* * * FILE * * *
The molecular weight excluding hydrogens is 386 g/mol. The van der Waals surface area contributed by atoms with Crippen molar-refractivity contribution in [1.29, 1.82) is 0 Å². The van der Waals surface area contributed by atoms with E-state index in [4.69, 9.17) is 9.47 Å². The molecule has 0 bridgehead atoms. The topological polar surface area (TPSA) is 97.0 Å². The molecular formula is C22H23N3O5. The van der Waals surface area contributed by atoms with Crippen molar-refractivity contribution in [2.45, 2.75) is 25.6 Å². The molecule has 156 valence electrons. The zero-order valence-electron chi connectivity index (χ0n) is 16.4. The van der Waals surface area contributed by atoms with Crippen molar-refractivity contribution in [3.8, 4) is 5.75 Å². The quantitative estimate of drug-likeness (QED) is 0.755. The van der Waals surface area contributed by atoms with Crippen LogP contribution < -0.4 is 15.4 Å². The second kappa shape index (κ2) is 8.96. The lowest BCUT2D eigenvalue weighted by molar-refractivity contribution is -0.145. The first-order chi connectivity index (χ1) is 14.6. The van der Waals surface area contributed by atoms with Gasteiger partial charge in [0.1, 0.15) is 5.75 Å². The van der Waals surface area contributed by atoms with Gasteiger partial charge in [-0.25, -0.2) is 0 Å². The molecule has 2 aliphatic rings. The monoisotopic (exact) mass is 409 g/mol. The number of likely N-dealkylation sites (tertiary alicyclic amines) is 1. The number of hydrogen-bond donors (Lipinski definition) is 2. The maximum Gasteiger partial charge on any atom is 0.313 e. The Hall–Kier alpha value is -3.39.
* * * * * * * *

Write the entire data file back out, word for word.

The molecular weight excluding hydrogens is 386 g/mol. The van der Waals surface area contributed by atoms with Crippen molar-refractivity contribution in [1.29, 1.82) is 0 Å². The van der Waals surface area contributed by atoms with E-state index in [4.69, 9.17) is 9.47 Å². The molecule has 0 bridgehead atoms. The topological polar surface area (TPSA) is 97.0 Å². The molecular formula is C22H23N3O5. The van der Waals surface area contributed by atoms with Crippen molar-refractivity contribution in [2.45, 2.75) is 25.6 Å². The molecule has 156 valence electrons. The zero-order valence-electron chi connectivity index (χ0n) is 16.4. The van der Waals surface area contributed by atoms with Crippen molar-refractivity contribution in [3.8, 4) is 5.75 Å². The quantitative estimate of drug-likeness (QED) is 0.755. The van der Waals surface area contributed by atoms with Crippen LogP contribution < -0.4 is 15.4 Å². The second kappa shape index (κ2) is 8.96. The lowest BCUT2D eigenvalue weighted by molar-refractivity contribution is -0.145. The first-order chi connectivity index (χ1) is 14.6. The van der Waals surface area contributed by atoms with Gasteiger partial charge in [0.1, 0.15) is 5.75 Å². The van der Waals surface area contributed by atoms with Gasteiger partial charge in [-0.25, -0.2) is 0 Å². The molecule has 2 aliphatic rings. The monoisotopic (exact) mass is 409 g/mol. The number of likely N-dealkylation sites (tertiary alicyclic amines) is 1. The number of hydrogen-bond donors (Lipinski definition) is 2. The maximum Gasteiger partial charge on any atom is 0.313 e. The Hall–Kier alpha value is -3.39.